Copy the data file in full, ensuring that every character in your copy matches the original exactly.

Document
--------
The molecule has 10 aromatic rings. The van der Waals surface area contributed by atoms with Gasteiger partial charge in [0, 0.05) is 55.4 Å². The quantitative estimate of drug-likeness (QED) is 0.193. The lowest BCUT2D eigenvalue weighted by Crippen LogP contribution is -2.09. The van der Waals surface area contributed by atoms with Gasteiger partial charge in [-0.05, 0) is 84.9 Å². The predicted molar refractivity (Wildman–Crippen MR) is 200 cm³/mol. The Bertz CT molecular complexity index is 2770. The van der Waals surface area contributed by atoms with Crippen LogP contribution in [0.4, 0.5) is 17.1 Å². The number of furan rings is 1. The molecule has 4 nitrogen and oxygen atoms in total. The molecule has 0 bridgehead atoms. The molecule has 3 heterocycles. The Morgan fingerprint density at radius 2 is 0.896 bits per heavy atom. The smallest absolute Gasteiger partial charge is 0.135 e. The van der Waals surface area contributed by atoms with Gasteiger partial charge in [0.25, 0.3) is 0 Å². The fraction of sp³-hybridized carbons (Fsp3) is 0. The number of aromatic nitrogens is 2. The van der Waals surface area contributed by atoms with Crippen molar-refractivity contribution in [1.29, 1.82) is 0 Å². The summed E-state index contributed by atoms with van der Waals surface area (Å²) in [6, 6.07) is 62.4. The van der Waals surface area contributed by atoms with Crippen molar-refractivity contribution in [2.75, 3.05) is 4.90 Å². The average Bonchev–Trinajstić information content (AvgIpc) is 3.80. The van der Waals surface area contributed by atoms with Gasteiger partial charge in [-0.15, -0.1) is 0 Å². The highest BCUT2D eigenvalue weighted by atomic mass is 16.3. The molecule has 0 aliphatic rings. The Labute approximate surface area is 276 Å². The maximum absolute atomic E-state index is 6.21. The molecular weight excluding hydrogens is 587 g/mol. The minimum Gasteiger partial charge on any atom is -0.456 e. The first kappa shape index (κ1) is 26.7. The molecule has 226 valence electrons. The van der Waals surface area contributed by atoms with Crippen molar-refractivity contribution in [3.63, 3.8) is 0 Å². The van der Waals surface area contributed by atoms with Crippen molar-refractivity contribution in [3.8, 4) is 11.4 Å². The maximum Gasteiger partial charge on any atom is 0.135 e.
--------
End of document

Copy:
The molecule has 10 aromatic rings. The van der Waals surface area contributed by atoms with Gasteiger partial charge in [0, 0.05) is 55.4 Å². The quantitative estimate of drug-likeness (QED) is 0.193. The lowest BCUT2D eigenvalue weighted by Crippen LogP contribution is -2.09. The van der Waals surface area contributed by atoms with Gasteiger partial charge in [-0.05, 0) is 84.9 Å². The predicted molar refractivity (Wildman–Crippen MR) is 200 cm³/mol. The Bertz CT molecular complexity index is 2770. The van der Waals surface area contributed by atoms with Crippen LogP contribution in [0.4, 0.5) is 17.1 Å². The number of furan rings is 1. The molecule has 4 nitrogen and oxygen atoms in total. The molecule has 0 bridgehead atoms. The molecule has 3 heterocycles. The Morgan fingerprint density at radius 2 is 0.896 bits per heavy atom. The smallest absolute Gasteiger partial charge is 0.135 e. The van der Waals surface area contributed by atoms with Gasteiger partial charge in [0.25, 0.3) is 0 Å². The fraction of sp³-hybridized carbons (Fsp3) is 0. The number of aromatic nitrogens is 2. The van der Waals surface area contributed by atoms with Crippen molar-refractivity contribution in [1.29, 1.82) is 0 Å². The summed E-state index contributed by atoms with van der Waals surface area (Å²) in [6, 6.07) is 62.4. The van der Waals surface area contributed by atoms with Crippen molar-refractivity contribution in [2.75, 3.05) is 4.90 Å². The average Bonchev–Trinajstić information content (AvgIpc) is 3.80. The van der Waals surface area contributed by atoms with Gasteiger partial charge in [-0.15, -0.1) is 0 Å². The highest BCUT2D eigenvalue weighted by atomic mass is 16.3. The molecule has 0 aliphatic rings. The Labute approximate surface area is 276 Å². The maximum absolute atomic E-state index is 6.21. The molecular weight excluding hydrogens is 587 g/mol. The minimum Gasteiger partial charge on any atom is -0.456 e. The first kappa shape index (κ1) is 26.7. The molecule has 226 valence electrons. The van der Waals surface area contributed by atoms with Crippen molar-refractivity contribution in [3.63, 3.8) is 0 Å². The van der Waals surface area contributed by atoms with Crippen molar-refractivity contribution in [3.8, 4) is 11.4 Å². The maximum Gasteiger partial charge on any atom is 0.135 e.